Unless you’ve been hiding under a rock with your ears plugged tightly, you know about the struggles for Team Slovakia in the 2014 Winter Games. It all came to an end for the Slovaks on Tuesday, as the national team fell to the Czech Republic in their qualifications matchup, 5-3. Slovakia scored three late goals after falling behind 4-0 at 15:41 of the second period.
The loss put an end to Slovakia’s Olympic hopes after an uninspired 0-4 run. Before the team’s three consecutive goals in the last game, Slovakia had been outscored 14-2 in 218:57, spanning across four games. One of these games was a 3-1 loss to Slovenia, which captured its first all-time Olympic victory.
The telling statistic comes in the three preliminary games. The Slovaks allowed 10 goals on 101 shots — which equates to 33.67 shots against per game — for a team save percentage of .900. Halak, who appeared in parts of the first two games against the U.S. and Slovenia, surrendered eight goals against on 48 shots for an underwhelming .857 save percentage.
To add to the problems, Halak did not seem too pleased with his play after the loss to Slovenia while talking with Shawn Roarke of NHL.com:
“I think the first goal, that was a really weak goal for me. I think that kind of set the tone for the rest of the period for us. If we’re going to blame somebody, I’ll take the full blame for this loss.”
The last time he traveled back to his team after the Olympics, the 28-year-old goaltender had a lot to build from. He led his fellow countrymen to a fourth-place finish, losing to the Finns in the bronze medal game. Halak was lights out for the improbable run, stopping 156 of 173 shots (.901 save percentage) in all seven games Slovakia played.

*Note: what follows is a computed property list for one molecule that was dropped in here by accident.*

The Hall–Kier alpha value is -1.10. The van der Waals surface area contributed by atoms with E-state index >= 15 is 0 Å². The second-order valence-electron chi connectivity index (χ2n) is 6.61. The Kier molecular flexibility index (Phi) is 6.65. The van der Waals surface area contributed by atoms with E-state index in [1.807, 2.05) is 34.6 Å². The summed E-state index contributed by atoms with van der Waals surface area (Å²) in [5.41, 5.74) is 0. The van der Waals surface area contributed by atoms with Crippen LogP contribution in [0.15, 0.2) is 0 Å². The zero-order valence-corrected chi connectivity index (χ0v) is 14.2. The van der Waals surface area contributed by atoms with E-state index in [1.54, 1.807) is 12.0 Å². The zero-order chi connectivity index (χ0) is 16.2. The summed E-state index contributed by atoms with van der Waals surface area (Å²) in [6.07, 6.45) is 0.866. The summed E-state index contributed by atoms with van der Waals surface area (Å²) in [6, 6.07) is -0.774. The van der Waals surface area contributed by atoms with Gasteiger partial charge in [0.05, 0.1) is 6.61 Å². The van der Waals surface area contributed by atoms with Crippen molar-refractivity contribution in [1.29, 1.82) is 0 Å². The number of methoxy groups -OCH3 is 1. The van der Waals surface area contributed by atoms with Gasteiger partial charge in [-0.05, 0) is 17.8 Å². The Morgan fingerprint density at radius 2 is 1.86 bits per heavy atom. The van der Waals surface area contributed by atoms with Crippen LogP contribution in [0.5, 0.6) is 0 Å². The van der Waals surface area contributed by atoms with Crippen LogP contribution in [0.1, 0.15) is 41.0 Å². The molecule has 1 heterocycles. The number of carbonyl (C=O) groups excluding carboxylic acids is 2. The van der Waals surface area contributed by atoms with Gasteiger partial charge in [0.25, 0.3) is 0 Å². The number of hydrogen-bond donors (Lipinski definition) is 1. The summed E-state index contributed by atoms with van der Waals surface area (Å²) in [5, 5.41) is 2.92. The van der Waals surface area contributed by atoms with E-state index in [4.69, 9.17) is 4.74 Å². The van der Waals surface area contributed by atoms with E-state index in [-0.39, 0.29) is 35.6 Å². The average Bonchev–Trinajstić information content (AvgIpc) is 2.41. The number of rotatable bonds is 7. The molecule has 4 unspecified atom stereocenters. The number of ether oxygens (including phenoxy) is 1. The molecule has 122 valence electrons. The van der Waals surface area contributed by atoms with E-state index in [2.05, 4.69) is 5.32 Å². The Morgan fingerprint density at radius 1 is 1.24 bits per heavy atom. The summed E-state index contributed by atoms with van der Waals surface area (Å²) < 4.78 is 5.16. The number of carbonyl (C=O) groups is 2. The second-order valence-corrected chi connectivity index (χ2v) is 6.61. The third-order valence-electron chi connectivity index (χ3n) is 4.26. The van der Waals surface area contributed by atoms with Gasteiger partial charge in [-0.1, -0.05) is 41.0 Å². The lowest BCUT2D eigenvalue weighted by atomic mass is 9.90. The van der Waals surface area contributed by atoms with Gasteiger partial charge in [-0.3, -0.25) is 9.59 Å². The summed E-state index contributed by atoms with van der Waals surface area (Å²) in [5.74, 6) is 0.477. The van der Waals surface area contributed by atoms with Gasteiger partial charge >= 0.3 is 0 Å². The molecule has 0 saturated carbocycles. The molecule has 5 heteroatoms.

Upon returning to the NHL, Halak picked up where he left off for the Montreal Canadiens, recording a 9-3-3 record and posting two shutouts to close out the season. His storied run in the playoffs is well documented — shutting down the powerhouse offenses of the Washington Capitals and Pittsburgh Penguins, stopping 420 of 450 shots in the first two rounds for an impeccable .933 save percentage — which was the reason for the Blues bringing him aboard.
This Olympic excursion took the opposite path for Halak. He finds himself at a crossroads; he can move on from it or dwell on something he can’t change.
Pick himself up by the bootstraps
Earlier this season, I looked into Halak’s ability to bounce back from a loss. Yes, a lot of that depends on how his teammates react around him. However, only Halak can control whether we see the Halak that shut down both New York teams in late January (67 saves on 71 shots combined in consecutive victories) or the Halak that gave up four goals on 14 shots against the Devils on Jan. 21.
[See related - Jaroslav Halak: The Bounce Back Goaltender]
If Halak does receive starts when the Olympics end, he could see time against struggling offenses Vancouver (Feb. 26), Nashville (March 6) or Edmonton (March 13). However, Blues coach Ken Hitchcock may want to throw him in the fire right off the bat against top teams Anaheim (Feb. 28), Tampa Bay (March 4) or Colorado (March 8).
It will be up to Halak if he can answer the bell in either case.
Stay down in the dumps
The Blues brass will be hoping that it was more the experience rather than the finish that pushed Halak to perform so well after the 2010 Olympics. If that is not the case, Halak could carry his low-hanging head with him back to the NHL season.
Expect the Blues to take instant action if the collective feeling is that Halak has not recovered from his country’s disappointment. Goalie coach Corey Hirsch will be working with Halak more than usual to get his head back to where it should be while Hitchcock is likely to give him some quick starts out of the break, no matter the opponent. After all, the Blues are 15 points from dropping from the top-three playoff spots in the Central Division. Although you never want to lose a game in a tight playoff race, the Blues have a slight cushion to be able to allow Halak to find his game again.
The “Halakness Monster” takes on a new meaning after this Olympic appearance. Will he listen to the first head that tells him to drive his team through a tough Western Conference postseason or will he hear the second head that utters rumblings of disappointments and setbacks?
With hopes high in St. Louis, the consensus hopes that its goaltender is ready to shake off any demons.